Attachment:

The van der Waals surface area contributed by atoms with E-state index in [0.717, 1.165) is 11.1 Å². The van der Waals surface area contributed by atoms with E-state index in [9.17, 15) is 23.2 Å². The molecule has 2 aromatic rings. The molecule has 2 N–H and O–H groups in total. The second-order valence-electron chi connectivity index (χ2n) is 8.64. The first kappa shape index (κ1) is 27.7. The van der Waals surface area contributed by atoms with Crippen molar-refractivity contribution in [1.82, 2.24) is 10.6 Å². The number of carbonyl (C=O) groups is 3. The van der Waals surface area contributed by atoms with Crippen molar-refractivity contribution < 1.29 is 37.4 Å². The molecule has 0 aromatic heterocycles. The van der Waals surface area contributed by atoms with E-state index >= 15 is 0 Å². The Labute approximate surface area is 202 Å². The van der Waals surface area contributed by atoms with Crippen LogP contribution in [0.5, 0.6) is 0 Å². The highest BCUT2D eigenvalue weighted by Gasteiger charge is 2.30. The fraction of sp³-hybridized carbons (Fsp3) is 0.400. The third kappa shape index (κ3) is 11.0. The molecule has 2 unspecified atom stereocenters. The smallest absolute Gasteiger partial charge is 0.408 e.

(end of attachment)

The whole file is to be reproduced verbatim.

The van der Waals surface area contributed by atoms with E-state index in [0.717, 1.165) is 11.1 Å². The van der Waals surface area contributed by atoms with E-state index in [9.17, 15) is 23.2 Å². The molecule has 2 aromatic rings. The molecule has 2 N–H and O–H groups in total. The second-order valence-electron chi connectivity index (χ2n) is 8.64. The first kappa shape index (κ1) is 27.7. The van der Waals surface area contributed by atoms with Crippen molar-refractivity contribution in [1.82, 2.24) is 10.6 Å². The number of carbonyl (C=O) groups is 3. The van der Waals surface area contributed by atoms with Crippen molar-refractivity contribution < 1.29 is 37.4 Å². The molecule has 0 aromatic heterocycles. The van der Waals surface area contributed by atoms with E-state index >= 15 is 0 Å². The Labute approximate surface area is 202 Å². The van der Waals surface area contributed by atoms with Crippen LogP contribution in [0.5, 0.6) is 0 Å². The highest BCUT2D eigenvalue weighted by Gasteiger charge is 2.30. The fraction of sp³-hybridized carbons (Fsp3) is 0.400. The third kappa shape index (κ3) is 11.0. The molecule has 2 unspecified atom stereocenters. The smallest absolute Gasteiger partial charge is 0.408 e.